About the Book:
Phoebe Ryan is Hollywood royalty, the grand-daughter of the infamous screen siren Savannah Ryan. All of her life, Phoebe’s been a California golden girl. But when Savannah dies and leaves her penniless, Phoebe finds her life going down faster than a sinking ship. Before she knows it, she’s been dumped, fired and evicted. All of sudden the glamour of Hollywood is starting to wear a little thin.
So when Phoebe discovers Savannah has left her a run-down house on the New England coast, she eagerly hops on a plane.
Savannah had always told her that the Ivy House was magical, but the rundown cottage that faces her isn’t what she expected. And neither is Chase Sanders, the one man whose past is linked inextricably to her own. Can a big town girl find love with a small town guy? Or is Chase only interested in her because of her famous last name? Phoebe knows that all that glitters isn’t gold, but will Chase be able to convince her that his love for her is the real thing?
Start Reading…Or Buy Now at Amazon — The Ivy House
Phoebe Ryan could feel the real estate agent eyeing her as she surveyed the house. “It has charm,” Sandy Miller said. “Perhaps if you added a fresh coat of paint, cleaned out the backyard…”
“Hmm.” Phoebe just made a noise, wishing the woman would be quiet and let her think. She was still bleary-eyed from the time difference. She had left Los Angeles yesterday morning, landed in New York, hit the lawyer’s office, rented a car, and finally found her way just after dark to the Connecticut shore. She had checked in at the Osprey Arms, the only hotel in town, and after a surprisingly delicious salad and a glass of wine, had curled up on the big four-poster bed and cried herself to sleep.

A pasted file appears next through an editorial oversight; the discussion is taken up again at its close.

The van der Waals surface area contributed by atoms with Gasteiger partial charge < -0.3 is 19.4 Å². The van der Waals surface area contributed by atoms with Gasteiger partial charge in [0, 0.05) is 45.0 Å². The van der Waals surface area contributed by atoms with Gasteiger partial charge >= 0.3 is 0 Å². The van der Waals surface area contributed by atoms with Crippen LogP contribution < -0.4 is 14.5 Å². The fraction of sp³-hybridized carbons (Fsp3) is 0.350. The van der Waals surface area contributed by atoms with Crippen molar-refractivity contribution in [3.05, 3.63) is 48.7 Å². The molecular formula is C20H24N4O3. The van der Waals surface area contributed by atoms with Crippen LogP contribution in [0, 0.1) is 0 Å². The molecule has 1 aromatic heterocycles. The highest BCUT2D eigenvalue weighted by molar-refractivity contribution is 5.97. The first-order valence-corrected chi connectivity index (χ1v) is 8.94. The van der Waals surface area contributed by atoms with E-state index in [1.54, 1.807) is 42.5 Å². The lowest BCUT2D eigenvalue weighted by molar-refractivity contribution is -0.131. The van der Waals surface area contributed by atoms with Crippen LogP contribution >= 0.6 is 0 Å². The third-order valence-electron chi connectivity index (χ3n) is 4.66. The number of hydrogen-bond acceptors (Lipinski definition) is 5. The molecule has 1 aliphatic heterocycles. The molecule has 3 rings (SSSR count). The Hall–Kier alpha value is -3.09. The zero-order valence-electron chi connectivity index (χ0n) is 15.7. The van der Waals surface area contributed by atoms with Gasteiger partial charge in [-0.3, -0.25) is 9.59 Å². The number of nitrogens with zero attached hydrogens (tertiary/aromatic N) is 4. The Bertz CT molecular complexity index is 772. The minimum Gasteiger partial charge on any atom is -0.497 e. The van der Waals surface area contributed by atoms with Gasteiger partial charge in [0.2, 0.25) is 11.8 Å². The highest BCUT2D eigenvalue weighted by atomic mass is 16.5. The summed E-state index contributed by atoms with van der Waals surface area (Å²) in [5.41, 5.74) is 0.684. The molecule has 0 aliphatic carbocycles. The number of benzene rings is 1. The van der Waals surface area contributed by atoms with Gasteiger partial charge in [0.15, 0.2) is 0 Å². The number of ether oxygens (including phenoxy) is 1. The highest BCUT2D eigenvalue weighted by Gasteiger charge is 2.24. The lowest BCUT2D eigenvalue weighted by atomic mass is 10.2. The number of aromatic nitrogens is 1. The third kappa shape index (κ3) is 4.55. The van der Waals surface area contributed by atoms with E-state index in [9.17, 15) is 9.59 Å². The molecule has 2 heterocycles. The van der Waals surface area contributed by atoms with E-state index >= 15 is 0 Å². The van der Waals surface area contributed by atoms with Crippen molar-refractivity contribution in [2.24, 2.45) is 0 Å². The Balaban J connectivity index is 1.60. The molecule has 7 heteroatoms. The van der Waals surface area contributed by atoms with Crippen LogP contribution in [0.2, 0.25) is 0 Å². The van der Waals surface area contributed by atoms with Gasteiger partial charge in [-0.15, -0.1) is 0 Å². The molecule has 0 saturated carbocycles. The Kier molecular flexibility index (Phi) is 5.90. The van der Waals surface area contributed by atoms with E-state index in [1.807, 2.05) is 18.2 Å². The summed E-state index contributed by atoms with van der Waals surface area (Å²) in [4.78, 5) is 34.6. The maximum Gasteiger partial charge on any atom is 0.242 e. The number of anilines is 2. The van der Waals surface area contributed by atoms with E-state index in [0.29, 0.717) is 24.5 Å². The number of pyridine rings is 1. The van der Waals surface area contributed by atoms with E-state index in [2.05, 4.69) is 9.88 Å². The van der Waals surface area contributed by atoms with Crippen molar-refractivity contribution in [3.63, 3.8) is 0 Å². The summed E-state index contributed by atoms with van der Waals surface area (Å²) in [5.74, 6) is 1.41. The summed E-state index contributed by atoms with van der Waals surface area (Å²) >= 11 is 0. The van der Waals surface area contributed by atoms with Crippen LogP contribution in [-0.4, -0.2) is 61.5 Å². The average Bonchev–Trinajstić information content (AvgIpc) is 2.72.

Now, less than twenty-four hours after she’d left California, she was getting her first view of it. Ivy House was a short walk up from town, at the end of a little lane that jutted off from the main road, commanding a prime piece of property on a bluff overlooking Queensbay Harbor.
Phoebe breathed in deeply. She could smell the fresh tang of salt, see the white caps that flecked the blue-green surface of the water, hear the gulls cawing as they wheeled around the clear sky. It was beautiful, and she could already see herself here, watching the boats come and go, enjoying the sunset while sipping a glass of wine. At least that’s how she had imagined it back in Los Angeles.
But if Queensbay Harbor and town were New England charm personified, Ivy House was not. It was the eyesore, the black sheep in the town’s collective spic-and-span family. It was Victorian in style, seeming taller than it was wide, with a steep slate-covered roof, pointed gables on either side, and a tall, thin square tower topped with the classic widow’s walk. A deep porch wrapped around the front, and a black iron picket fence separated the house from the street.
Paint peeled, the porch sagged, shingles were missing. Weeds choked the front yard, and the iron fence was rusted through. The flagstone path was uneven and while there had once been an extensive garden, now everything was wildly overgrown. The plant that had given the house its name covered one side almost completely, even the windows. Everything about it screamed genteel decay and Phoebe took a moment to ruminate about the prospect of fully renovating the place. It wasn’t as she had imagined it. But then, things seldom were.
Phoebe had only glanced toward the side yard, but she could see stuff. Some old wicker furniture, perhaps a refrigerator, plastic jugs, maybe even a beer keg. It was hard to imagine the late, great Savannah Ryan having anything to do with this place. The thought of her grandmother threatened a fresh onslaught of tears, but Phoebe forced them away.
“The major appliances are all there,” Sandy said and then corrected herself, “I think.”